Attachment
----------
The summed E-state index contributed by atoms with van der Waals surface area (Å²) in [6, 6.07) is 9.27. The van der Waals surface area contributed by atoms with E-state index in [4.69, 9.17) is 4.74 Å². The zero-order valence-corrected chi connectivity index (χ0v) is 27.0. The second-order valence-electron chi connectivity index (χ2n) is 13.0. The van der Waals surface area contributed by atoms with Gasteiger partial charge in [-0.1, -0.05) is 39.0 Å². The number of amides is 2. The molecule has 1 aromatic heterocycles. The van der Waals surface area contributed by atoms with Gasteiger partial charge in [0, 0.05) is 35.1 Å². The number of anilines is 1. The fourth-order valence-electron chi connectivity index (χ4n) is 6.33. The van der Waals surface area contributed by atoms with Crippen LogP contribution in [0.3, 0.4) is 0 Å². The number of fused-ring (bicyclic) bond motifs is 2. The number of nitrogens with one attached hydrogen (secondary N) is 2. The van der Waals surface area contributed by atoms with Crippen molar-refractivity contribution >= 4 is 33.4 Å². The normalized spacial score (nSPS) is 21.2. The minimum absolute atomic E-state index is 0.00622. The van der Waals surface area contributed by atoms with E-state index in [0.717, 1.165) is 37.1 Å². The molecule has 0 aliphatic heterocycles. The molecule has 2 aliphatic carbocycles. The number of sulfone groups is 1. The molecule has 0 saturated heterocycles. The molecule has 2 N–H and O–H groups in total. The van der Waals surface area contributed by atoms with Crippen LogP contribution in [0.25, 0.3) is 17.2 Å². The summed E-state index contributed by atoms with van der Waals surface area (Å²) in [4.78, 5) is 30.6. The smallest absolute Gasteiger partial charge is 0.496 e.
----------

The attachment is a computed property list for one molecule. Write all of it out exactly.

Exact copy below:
The summed E-state index contributed by atoms with van der Waals surface area (Å²) in [6, 6.07) is 9.27. The van der Waals surface area contributed by atoms with E-state index in [4.69, 9.17) is 4.74 Å². The zero-order valence-corrected chi connectivity index (χ0v) is 27.0. The second-order valence-electron chi connectivity index (χ2n) is 13.0. The van der Waals surface area contributed by atoms with Gasteiger partial charge in [-0.1, -0.05) is 39.0 Å². The number of amides is 2. The molecule has 1 aromatic heterocycles. The van der Waals surface area contributed by atoms with Gasteiger partial charge in [0, 0.05) is 35.1 Å². The number of anilines is 1. The fourth-order valence-electron chi connectivity index (χ4n) is 6.33. The van der Waals surface area contributed by atoms with Crippen LogP contribution in [0.3, 0.4) is 0 Å². The number of fused-ring (bicyclic) bond motifs is 2. The number of nitrogens with one attached hydrogen (secondary N) is 2. The van der Waals surface area contributed by atoms with Crippen molar-refractivity contribution >= 4 is 33.4 Å². The normalized spacial score (nSPS) is 21.2. The minimum absolute atomic E-state index is 0.00622. The van der Waals surface area contributed by atoms with E-state index in [0.717, 1.165) is 37.1 Å². The molecule has 0 aliphatic heterocycles. The molecule has 2 aliphatic carbocycles. The number of sulfone groups is 1. The molecule has 0 saturated heterocycles. The molecule has 2 N–H and O–H groups in total. The van der Waals surface area contributed by atoms with Crippen LogP contribution in [0.25, 0.3) is 17.2 Å². The summed E-state index contributed by atoms with van der Waals surface area (Å²) in [4.78, 5) is 30.6. The smallest absolute Gasteiger partial charge is 0.496 e.